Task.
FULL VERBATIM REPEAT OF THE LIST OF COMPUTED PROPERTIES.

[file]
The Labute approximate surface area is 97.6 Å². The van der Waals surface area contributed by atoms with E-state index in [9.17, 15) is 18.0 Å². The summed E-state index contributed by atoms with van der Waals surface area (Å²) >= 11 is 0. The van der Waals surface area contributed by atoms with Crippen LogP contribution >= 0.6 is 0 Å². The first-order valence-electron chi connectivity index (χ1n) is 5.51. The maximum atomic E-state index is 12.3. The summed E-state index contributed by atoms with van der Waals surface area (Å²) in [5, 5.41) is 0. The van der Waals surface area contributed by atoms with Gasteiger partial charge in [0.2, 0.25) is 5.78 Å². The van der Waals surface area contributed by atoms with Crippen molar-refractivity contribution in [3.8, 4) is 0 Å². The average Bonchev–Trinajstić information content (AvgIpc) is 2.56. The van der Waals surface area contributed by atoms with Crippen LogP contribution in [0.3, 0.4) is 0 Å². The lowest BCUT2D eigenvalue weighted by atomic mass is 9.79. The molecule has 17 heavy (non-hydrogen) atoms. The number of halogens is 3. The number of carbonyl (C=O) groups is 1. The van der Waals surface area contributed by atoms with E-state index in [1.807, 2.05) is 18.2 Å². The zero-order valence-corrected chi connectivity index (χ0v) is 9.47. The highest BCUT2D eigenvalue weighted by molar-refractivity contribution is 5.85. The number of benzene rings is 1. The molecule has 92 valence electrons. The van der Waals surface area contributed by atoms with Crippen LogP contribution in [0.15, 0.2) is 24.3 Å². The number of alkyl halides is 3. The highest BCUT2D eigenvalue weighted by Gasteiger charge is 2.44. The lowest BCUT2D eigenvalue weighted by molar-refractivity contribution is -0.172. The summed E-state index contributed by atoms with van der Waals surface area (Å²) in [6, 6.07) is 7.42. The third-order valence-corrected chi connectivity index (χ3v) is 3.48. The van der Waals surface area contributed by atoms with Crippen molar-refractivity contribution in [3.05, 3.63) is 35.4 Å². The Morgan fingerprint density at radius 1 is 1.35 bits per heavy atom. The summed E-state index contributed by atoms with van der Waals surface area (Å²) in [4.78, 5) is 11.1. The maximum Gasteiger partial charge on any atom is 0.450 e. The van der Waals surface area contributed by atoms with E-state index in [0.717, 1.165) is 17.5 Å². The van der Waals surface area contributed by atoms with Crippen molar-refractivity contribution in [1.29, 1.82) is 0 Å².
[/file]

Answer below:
The Labute approximate surface area is 97.6 Å². The van der Waals surface area contributed by atoms with E-state index in [9.17, 15) is 18.0 Å². The summed E-state index contributed by atoms with van der Waals surface area (Å²) >= 11 is 0. The van der Waals surface area contributed by atoms with Crippen LogP contribution >= 0.6 is 0 Å². The first-order valence-electron chi connectivity index (χ1n) is 5.51. The maximum atomic E-state index is 12.3. The summed E-state index contributed by atoms with van der Waals surface area (Å²) in [5, 5.41) is 0. The van der Waals surface area contributed by atoms with Gasteiger partial charge in [0.2, 0.25) is 5.78 Å². The van der Waals surface area contributed by atoms with Crippen molar-refractivity contribution in [3.8, 4) is 0 Å². The average Bonchev–Trinajstić information content (AvgIpc) is 2.56. The van der Waals surface area contributed by atoms with Crippen LogP contribution in [0.3, 0.4) is 0 Å². The lowest BCUT2D eigenvalue weighted by atomic mass is 9.79. The molecule has 17 heavy (non-hydrogen) atoms. The number of halogens is 3. The number of carbonyl (C=O) groups is 1. The van der Waals surface area contributed by atoms with E-state index in [1.807, 2.05) is 18.2 Å². The zero-order valence-corrected chi connectivity index (χ0v) is 9.47. The highest BCUT2D eigenvalue weighted by molar-refractivity contribution is 5.85. The number of benzene rings is 1. The molecule has 92 valence electrons. The van der Waals surface area contributed by atoms with Crippen LogP contribution in [0.15, 0.2) is 24.3 Å². The number of alkyl halides is 3. The highest BCUT2D eigenvalue weighted by Gasteiger charge is 2.44. The lowest BCUT2D eigenvalue weighted by molar-refractivity contribution is -0.172. The summed E-state index contributed by atoms with van der Waals surface area (Å²) in [6, 6.07) is 7.42. The third-order valence-corrected chi connectivity index (χ3v) is 3.48. The van der Waals surface area contributed by atoms with Crippen molar-refractivity contribution in [3.05, 3.63) is 35.4 Å². The Morgan fingerprint density at radius 1 is 1.35 bits per heavy atom. The summed E-state index contributed by atoms with van der Waals surface area (Å²) in [4.78, 5) is 11.1. The maximum Gasteiger partial charge on any atom is 0.450 e. The van der Waals surface area contributed by atoms with E-state index in [0.717, 1.165) is 17.5 Å². The van der Waals surface area contributed by atoms with Crippen molar-refractivity contribution in [1.29, 1.82) is 0 Å².